Do We Really Need an iPad Mini?
No matter what Apple (NAS: AAPL) does, consumers always seem to want more -- or, in this case, less.
Rumors of a smaller iPad are making the rounds again. The iPad Mini would feature a smaller screen than the current 9.7-inch tablet that Apple currently has on the market.
A report out of China claims that Apple will ship 6 million of these smaller tablets during the third quarter. The iPad Mini would come with a 7-inch screen, but copying the size of the Kindle Fire doesn't mean Apple would be targeting Amazon.com's (NAS: AMZN) $199 entry-level tablet with this move. The original report claims that the method to Apple's shrink-sized madness would be to have a low-priced tablet ready to compete when Microsoft (NAS: MSFT) unleashes the tablet-friendly Windows 8 later this year.
"From our supply chain work, we have come across evidence of such a device since 2009 and we believe it makes strategic sense for AAPL to expand its iPad family," Sterne Agee analyst Shaw Wu wrote, addressing the chatter.
However, Wu doesn't believe that its release is coming anytime soon.
Don't start camping out for your new iPad Mini
It's easy to see why Wu is skeptical about the specific timing suggested by the original report. Microsoft hasn't even gone public with Windows 8 release dates, and it remains to be seen what kind of attack will be coming when Microsoft's hyped tablet-centric operating system finally does ship.
Microsoft has seen PC sales stall over the past year, and its smartphone push got off to an inauspicious start last week with the buggy Lumia 900.
Microsoft is a smart company, but there's little reason for Apple to be quivering in the corner. Mr. Softy hasn't really been much of a menace to Apple in recent years.
The 6-million-holler plan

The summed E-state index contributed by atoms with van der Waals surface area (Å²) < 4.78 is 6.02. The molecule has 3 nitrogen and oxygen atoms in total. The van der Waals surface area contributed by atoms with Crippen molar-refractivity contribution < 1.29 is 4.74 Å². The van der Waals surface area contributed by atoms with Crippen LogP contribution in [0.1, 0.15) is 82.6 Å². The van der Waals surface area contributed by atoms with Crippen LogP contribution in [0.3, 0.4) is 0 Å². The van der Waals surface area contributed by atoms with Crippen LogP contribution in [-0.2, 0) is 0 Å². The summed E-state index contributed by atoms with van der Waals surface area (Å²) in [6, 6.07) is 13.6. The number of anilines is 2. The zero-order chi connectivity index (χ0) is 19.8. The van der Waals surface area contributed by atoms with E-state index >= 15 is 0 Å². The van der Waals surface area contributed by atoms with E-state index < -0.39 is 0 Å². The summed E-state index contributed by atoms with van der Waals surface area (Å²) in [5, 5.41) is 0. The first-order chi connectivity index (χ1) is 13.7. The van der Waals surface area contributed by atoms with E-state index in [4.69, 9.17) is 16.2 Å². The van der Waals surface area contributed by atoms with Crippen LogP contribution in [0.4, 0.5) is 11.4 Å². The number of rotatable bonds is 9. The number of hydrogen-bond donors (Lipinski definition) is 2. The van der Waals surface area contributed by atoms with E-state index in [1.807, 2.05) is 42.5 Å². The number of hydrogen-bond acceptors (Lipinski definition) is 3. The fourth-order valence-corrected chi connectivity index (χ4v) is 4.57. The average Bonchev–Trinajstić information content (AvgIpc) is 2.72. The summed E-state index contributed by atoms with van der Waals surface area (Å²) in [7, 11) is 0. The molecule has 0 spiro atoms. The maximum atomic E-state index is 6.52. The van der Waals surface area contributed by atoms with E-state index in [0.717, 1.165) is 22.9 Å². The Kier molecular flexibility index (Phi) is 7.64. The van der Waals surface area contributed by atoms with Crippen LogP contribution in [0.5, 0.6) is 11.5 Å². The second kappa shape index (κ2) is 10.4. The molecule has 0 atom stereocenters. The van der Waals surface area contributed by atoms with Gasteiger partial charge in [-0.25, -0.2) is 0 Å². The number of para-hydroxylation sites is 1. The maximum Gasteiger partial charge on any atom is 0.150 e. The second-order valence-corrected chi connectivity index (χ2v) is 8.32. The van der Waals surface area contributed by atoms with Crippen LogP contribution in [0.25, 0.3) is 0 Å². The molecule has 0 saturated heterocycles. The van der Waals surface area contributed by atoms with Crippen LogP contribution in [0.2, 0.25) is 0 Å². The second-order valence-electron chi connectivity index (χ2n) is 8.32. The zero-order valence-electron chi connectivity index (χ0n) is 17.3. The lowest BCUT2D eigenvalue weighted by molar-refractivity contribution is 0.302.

And what's the deal with having Apple ship just 6 million of these iPad Minis, according to the suspiciously specific report? Apple sold 3 million of its latest iPads just over its debut weekend. If Apple is able to put out a 7-inch iPad at a price point below $300 -- setting itself apart from the $499 new iPad and the $399 iPad 2 from last year -- you can be sure that Apple will be selling far more than 6 million of them.
Apple doesn't do price wars. It does respond to the market, but not all that often. It's not as if the modest success of the Kindle Fire is getting in the way of blowout iPad sales. Apple just doesn't have to fix what isn't broken.
If it ever truly needs to stand out in a price war, it simply needs to start talking turkey with wireless carriers AT&T (NYS: T) and Verizon (NYS: VZ) on a subsidization plan shackling 4G iPads to two-year data-plan contracts in exchange for significant price cuts.
Until the Kindle Fire managed to sell millions of tablets this past holiday season, the 7-inch tablet was a dud. It would be hard to imagine that the Fire would succeed at a higher price point, and most analysts believe that Amazon is actually selling the hardware at a loss.
There's really no need for Apple to dive in and validate the 7-inch market. If folks want something smaller than an iPad, Apple's way ahead of you. Buy the far cheaper iPod Touch.
There may come a time when smaller iPads may be necessary, but Apple stands little to gain by playing small ball this year. Going the other way on the sizing grid by hitting consumers with an Apple high-def TV makes sense. The iPad Mini -- for now -- is nonsense.
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At the time this article was published The Motley Fool owns shares of Microsoft, Apple, and Amazon.com.Motley Fool newsletter serviceshave recommended buying shares of Microsoft, Amazon.com, and Apple and creating bull call spread positions in Microsoft and Apple. The Motley Fool has adisclosure policy. We Fools don't all hold the same opinions, but we all believe thatconsidering a diverse range of insightsmakes us better investors. Try any of our Foolish newsletter servicesfree for 30 days.Longtime Fool contributorRick Munarrizcalls them as he sees them. He owns no shares in any of the stocks in this story. Rick is also part of theRule Breakersnewsletter research team, seeking out tomorrow's ultimate growth stocks a day early.
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